Michael
 
Default Measures against overheating

Turning back to harddisk sleep vs. write access of OS subsystems: Here is my 'todays workout' for the smart OS.

On most of my machines (no online servers) i did not need the last weeks of logs, for years. The only reason would be intrusion detection, but hey, i'm talking about laptops and office PCs with nothing worth to break the router. So, to stop the continuous harddisk access, i just de-installed rsyslog daemon.

Then, i made /var/log a tmpfs and out of curiosity, just to see if ot works, reinstalled rsyslog again. As expceted, after each boot, the standard logs get created at syslog start (which is in desktop runlevel rc2, in debian) and so far noone is barfing.
Anyway, it can be easily reverted, only one '#' in /etc/fstab, and reboot.

Here is what happened (tm Monk):

(1) Booted into 'single' mode (runlevel 1) because here, no syslog should be running (that is, per debian default; if your system is different then issue '/etc/init.d/*syslog stop' to shutdown the log daemon)

(2) Edited /etc/fstab with mcedit (package 'mc' - else you could use nano or vi or whatever) and added this line:

tmpfs /var/log tmpfs noatime,nodiratime,uid=0,gid=4,mode=755,size=50M 0 0

Please note:

a. If you mount /var as separate partition (which i always do) then the new entry has to be AFTER the /var one, because /var/log can only be mounted after /var. (The line order in fstab equals time order)

b. 'uid' for root, gid for 'adm', permissions 755 are 'rwx r-x r-x'. I may have lost the original permissions of /var/log some year ago when i fiddled with tiger; correct me if 755 is wrong.


(3) I copied /var/log to /var/log-BAK, just in case. It can be deleted after some days, if you're sure anything is fine.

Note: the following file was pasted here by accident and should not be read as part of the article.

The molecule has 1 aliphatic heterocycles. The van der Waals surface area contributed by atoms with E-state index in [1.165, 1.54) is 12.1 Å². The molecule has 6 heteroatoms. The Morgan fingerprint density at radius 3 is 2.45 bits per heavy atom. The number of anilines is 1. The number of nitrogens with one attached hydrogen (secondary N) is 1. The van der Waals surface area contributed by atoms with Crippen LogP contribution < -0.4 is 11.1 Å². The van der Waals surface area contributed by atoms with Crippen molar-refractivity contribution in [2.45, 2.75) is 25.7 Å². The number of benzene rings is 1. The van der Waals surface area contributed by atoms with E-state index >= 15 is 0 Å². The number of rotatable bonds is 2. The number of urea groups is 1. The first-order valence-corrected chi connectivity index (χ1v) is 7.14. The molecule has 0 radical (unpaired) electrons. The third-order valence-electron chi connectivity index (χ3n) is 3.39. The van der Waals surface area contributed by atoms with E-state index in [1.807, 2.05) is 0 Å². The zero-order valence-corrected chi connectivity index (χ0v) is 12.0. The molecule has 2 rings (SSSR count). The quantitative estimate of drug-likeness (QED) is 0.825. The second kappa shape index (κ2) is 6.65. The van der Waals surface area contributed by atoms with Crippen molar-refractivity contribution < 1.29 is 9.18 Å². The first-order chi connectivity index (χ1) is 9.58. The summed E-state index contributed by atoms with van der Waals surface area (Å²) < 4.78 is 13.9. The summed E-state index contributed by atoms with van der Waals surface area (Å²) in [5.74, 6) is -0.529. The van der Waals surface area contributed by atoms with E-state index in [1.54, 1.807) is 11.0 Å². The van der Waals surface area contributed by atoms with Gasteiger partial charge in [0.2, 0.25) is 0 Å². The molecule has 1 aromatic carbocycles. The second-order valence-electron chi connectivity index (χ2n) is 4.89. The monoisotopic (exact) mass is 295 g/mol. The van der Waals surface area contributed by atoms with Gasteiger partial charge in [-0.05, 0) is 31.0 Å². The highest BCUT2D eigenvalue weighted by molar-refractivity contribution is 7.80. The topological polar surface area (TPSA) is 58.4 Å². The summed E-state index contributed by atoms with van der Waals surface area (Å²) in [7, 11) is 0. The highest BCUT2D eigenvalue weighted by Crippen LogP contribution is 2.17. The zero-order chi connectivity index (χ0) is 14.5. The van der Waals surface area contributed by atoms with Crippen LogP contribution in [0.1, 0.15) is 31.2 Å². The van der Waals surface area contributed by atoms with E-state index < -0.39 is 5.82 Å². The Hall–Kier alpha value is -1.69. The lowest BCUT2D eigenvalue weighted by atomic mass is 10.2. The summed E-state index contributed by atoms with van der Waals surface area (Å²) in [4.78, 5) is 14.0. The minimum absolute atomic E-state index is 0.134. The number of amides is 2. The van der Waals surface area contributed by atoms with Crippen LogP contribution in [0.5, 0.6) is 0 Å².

(4) Afterward, i deleted all content of /var/log, with mc. You may use commandline 'rm -rf' but be very careful with this.You can as well leave the old /var/log/* since it will be mounted-over. I just felt like cleaning the disk up. This steps generally leaves /var/log as mountpoint with original permissions, in case you'd revert the thing some day.

(5) Rebooted.


By the way, i also de-installed much desktop/server/network stuff that i never really needed on my 'office' machines. Namely exim4, the highly active avahi-daemon, ssh-server, network-manager (i use plain ifup), ntp (i use rdate on all my machines). Other candidates for office - depending on your needs - could be bluetooth, wireless, samba, nfs. It also turned out that i can live without 'hal'.
In total, it was a huge amount of packages which i got rid of. Finally, my smart desktop boots a lot faster too.

There is some argument that sometimes you suddenly need an ssh-server, or samba, and what if the internet is down and you can't install. So, alternatively, one could only switch the init scripts off. Lookup the /etc/rc2.d README for the debian way.

However, it's real funny to walk around and mark 'deinstall' anything you don't know what it's good for, and look which packages get broken, and if those can't be just deinstalled too (which was the case for avahi-daemon, only required by llibreoffice java on my desktops, which i never ever needed anyway.)

Maybe one should start with the package manager anyway, and configure it not to install 'recommendet' packages automaticly. That would free most systems of several hundred packages and lots of unneeded stuff.